Hello Pluto!

Pluto Nomad Press blog cold dwarf planet

Today’s a good day to be an earthling. Sure, we’ve still got war, famine, drought, and melting glaciers, but today we’ve also got pictures of Pluto.



After traveling at a very high speed (31,000 miles per hour!) for a very long time (nine years!), the New Horizons spacecraft has fulfilled its mission of zipping past that distant dwarf planet, Pluto, taking lots of pictures, collecting lots of data, and shooting the lot back to Earth for scientists to download, analyze, and share.

Quite a cry from ancient Greek astronomers who had to rely solely on their eyes, rough tools, and rudimentary equations. Which doesn’t make their discoveries any less amazing. When our tools improve, so does the distance we are able to observe, but the impulse is the same: to go where no human has gone before, to overcome obstacles and figure out challenges. And today, with Pluto, we’ve done that.

I say we, but of course NASA gets all the glory. Well, Clyde Tombough gets some glory, too. He was the one who discovered Pluto back in 1930, and his ashes are the sole human passenger on New Horizons on this fateful trip.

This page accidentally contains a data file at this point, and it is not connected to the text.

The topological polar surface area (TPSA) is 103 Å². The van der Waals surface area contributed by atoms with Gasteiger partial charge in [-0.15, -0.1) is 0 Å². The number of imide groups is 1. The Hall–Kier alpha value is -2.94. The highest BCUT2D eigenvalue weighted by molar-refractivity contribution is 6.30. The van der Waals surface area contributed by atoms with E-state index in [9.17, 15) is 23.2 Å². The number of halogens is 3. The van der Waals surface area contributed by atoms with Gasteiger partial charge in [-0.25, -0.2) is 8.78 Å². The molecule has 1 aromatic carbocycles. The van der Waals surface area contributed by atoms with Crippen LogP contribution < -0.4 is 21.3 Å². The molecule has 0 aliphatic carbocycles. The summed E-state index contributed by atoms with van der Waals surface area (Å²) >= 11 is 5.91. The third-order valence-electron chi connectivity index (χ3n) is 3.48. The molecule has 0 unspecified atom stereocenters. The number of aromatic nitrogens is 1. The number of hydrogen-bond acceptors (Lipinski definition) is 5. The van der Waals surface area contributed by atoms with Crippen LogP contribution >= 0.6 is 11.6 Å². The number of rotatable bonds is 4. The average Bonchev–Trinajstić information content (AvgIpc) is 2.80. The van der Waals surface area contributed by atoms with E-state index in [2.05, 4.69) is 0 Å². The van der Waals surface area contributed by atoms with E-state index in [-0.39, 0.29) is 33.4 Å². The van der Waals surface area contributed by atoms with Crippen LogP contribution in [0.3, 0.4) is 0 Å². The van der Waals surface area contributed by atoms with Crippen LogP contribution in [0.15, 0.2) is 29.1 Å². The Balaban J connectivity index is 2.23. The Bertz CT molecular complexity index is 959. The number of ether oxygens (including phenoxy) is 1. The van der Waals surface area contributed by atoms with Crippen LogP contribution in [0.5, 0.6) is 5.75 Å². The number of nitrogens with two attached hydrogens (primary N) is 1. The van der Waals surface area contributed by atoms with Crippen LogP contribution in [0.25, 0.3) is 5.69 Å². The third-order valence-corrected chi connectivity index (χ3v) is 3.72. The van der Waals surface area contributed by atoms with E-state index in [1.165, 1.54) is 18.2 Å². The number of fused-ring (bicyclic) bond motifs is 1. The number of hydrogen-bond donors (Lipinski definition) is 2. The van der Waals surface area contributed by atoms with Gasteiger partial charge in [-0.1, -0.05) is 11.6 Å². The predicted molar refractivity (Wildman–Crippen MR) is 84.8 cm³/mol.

Why are we all so excited? Why has Pluto gone viral on the Internet? Why could my surly 13-year-old speak of nothing else this morning in the car? Because we are, at our best, an imaginative species. Imagination is what drove us to first look up, to first look out, to send the first spacecraft into the skies and further, further, further. Imagination is what will help us solve the problems of our time. Imagination is what will drive us into the best future we can make.

It feels like it’s been a long time since space exploration made such a great noise, and I for one am thrilled to be in the crowd, listening.

“”We explore because we are human, and we want to know. I hope that Pluto will help us on that journey. I will be watching closely, and I hope you will, too.”~ Stephen Hawking, theoretical physicist